¶30 Accordingly, at the time of the court's ruling, both parties repeatedly indicated, orally and in writing, the existence of a factual dispute.1 Despite this, the District Court issued an “Order on Restitution and Setting Sentencing Hearing” in which it concluded, (1) there was a legal basis to award Community Bank the costs of litigating the case which supported the full amount of restitution requested, and (2) the specific dollar amount for each category of expense were actual expenses which should be awarded to the bank. After setting forth the amount owed for each expense, determined without a hearing, the District Court ordered a total restitution amount of $17,891.80. The Court nonetheless finds Johns's request was not preserved because of a saving phrase in the District Court's order that the “Defendant may file any additional exceptions or objections to the amount of restitution ordered above by January 20, 2017.” (Emphasis in original.) It is plain that the District Court denied the “legal basis” for Johns's arguments against specific restitution amounts and her asserted factual circumstances surrounding the Bank's investigation and the allegedly inflated expenses arising therefrom. Here, there was clearly a factual dispute intertwined with Johns's legal arguments for which Johns was entitled to an evidentiary hearing.2 Johns requested a hearing and the District Court ruled without a hearing. Johns had no additional arguments to make other than what she had already made and preserved on several occasions. Indeed, the State anticipated Johns's argument that much of the expenses claimed by the Bank were not “related to the loss” as it was prepared to put on testimony from a Bank representative addressing that very issue at the law and motion hearing.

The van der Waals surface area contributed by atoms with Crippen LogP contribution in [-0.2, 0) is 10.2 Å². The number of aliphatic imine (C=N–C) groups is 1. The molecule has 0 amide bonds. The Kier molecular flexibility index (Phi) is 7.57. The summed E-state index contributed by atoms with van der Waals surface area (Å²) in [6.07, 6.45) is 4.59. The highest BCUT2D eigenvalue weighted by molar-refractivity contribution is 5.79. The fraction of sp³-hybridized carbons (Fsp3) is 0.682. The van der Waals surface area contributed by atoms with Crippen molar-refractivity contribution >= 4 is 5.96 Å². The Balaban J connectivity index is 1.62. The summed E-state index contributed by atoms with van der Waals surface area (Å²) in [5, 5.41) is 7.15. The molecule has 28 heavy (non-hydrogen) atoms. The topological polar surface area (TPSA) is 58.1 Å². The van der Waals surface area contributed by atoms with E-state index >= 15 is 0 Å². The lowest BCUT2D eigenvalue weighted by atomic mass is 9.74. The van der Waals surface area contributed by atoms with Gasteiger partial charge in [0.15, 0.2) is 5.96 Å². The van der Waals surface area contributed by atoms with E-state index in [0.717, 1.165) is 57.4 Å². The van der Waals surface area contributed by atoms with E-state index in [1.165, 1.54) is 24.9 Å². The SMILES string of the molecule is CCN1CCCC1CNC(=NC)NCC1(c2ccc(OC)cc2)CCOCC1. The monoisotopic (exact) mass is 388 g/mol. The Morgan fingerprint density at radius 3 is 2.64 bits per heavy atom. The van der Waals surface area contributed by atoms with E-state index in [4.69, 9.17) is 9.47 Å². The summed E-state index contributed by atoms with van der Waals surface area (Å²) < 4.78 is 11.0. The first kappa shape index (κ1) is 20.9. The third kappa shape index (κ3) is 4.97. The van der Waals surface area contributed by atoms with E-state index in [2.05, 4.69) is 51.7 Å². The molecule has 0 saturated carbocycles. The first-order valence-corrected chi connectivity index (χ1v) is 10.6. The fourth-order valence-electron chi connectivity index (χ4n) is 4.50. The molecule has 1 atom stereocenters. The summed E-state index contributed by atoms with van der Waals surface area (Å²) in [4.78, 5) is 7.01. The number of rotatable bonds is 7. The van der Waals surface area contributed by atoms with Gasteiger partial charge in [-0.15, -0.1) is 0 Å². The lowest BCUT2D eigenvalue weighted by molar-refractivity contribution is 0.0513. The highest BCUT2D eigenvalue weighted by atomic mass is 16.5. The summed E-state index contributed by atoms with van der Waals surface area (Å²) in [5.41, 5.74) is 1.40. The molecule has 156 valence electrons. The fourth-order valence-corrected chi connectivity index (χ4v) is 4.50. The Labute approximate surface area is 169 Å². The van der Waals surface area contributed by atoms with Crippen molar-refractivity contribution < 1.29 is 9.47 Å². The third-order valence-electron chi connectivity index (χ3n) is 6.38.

¶31 The Court cites to previous cases where we held a defendant failed to preserve a specific objection to a restitution issue. However, in none of those cases were the parties unified in their request for a restitution hearing, as here, and nonetheless deprived of one, as here. The Court cites to Simpson, ¶ 12, in which a defendant objected at his sentencing to the amount of restitution but was deemed to have forfeited his more specific claim on appeal that the PSI did not contain adequate information to support a restitution award. Simpson is immediately distinguishable as Simpson never requested a restitution hearing and made no objection to the adequacy of the information contained in the PSI. Simpson, ¶ 7. So too is Johnson distinguishable as Johnson was afforded an evidentiary hearing on restitution. Johnson, ¶ 4.